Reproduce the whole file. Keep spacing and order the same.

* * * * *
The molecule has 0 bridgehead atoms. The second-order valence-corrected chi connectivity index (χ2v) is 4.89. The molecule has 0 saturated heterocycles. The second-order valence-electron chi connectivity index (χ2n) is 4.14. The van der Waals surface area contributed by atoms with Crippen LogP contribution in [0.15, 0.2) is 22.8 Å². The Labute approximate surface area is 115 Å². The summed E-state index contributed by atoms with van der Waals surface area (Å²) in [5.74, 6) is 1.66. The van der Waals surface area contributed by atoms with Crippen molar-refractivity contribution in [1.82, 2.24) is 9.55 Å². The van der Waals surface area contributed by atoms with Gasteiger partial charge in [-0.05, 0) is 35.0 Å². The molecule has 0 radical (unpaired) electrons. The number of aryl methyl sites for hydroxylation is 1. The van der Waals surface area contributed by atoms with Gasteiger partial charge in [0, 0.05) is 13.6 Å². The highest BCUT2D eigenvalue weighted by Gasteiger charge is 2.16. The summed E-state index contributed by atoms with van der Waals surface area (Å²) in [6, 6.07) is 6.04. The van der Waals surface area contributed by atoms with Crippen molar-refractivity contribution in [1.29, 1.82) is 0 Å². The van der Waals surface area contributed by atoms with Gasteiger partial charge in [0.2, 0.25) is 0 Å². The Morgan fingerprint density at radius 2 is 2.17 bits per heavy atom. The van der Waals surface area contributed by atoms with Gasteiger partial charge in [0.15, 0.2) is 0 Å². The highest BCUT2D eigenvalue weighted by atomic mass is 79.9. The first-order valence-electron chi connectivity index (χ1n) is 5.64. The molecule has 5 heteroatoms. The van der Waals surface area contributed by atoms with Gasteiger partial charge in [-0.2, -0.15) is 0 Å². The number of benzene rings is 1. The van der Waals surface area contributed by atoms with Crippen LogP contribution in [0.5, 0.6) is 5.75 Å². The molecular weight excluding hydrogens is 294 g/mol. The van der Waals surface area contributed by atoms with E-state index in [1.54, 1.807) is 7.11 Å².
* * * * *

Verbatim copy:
The molecule has 0 bridgehead atoms. The second-order valence-corrected chi connectivity index (χ2v) is 4.89. The molecule has 0 saturated heterocycles. The second-order valence-electron chi connectivity index (χ2n) is 4.14. The van der Waals surface area contributed by atoms with Crippen LogP contribution in [0.15, 0.2) is 22.8 Å². The Labute approximate surface area is 115 Å². The summed E-state index contributed by atoms with van der Waals surface area (Å²) in [5.74, 6) is 1.66. The van der Waals surface area contributed by atoms with Crippen molar-refractivity contribution in [1.82, 2.24) is 9.55 Å². The van der Waals surface area contributed by atoms with Gasteiger partial charge in [-0.05, 0) is 35.0 Å². The molecule has 0 radical (unpaired) electrons. The number of aryl methyl sites for hydroxylation is 1. The van der Waals surface area contributed by atoms with Gasteiger partial charge in [0, 0.05) is 13.6 Å². The highest BCUT2D eigenvalue weighted by Gasteiger charge is 2.16. The summed E-state index contributed by atoms with van der Waals surface area (Å²) in [6, 6.07) is 6.04. The van der Waals surface area contributed by atoms with Crippen molar-refractivity contribution in [1.29, 1.82) is 0 Å². The van der Waals surface area contributed by atoms with Gasteiger partial charge in [0.2, 0.25) is 0 Å². The Morgan fingerprint density at radius 2 is 2.17 bits per heavy atom. The van der Waals surface area contributed by atoms with Gasteiger partial charge in [0.15, 0.2) is 0 Å². The highest BCUT2D eigenvalue weighted by atomic mass is 79.9. The first-order valence-electron chi connectivity index (χ1n) is 5.64. The molecule has 5 heteroatoms. The van der Waals surface area contributed by atoms with Gasteiger partial charge in [-0.2, -0.15) is 0 Å². The number of benzene rings is 1. The van der Waals surface area contributed by atoms with Crippen LogP contribution in [0.5, 0.6) is 5.75 Å². The molecular weight excluding hydrogens is 294 g/mol. The van der Waals surface area contributed by atoms with E-state index in [1.54, 1.807) is 7.11 Å².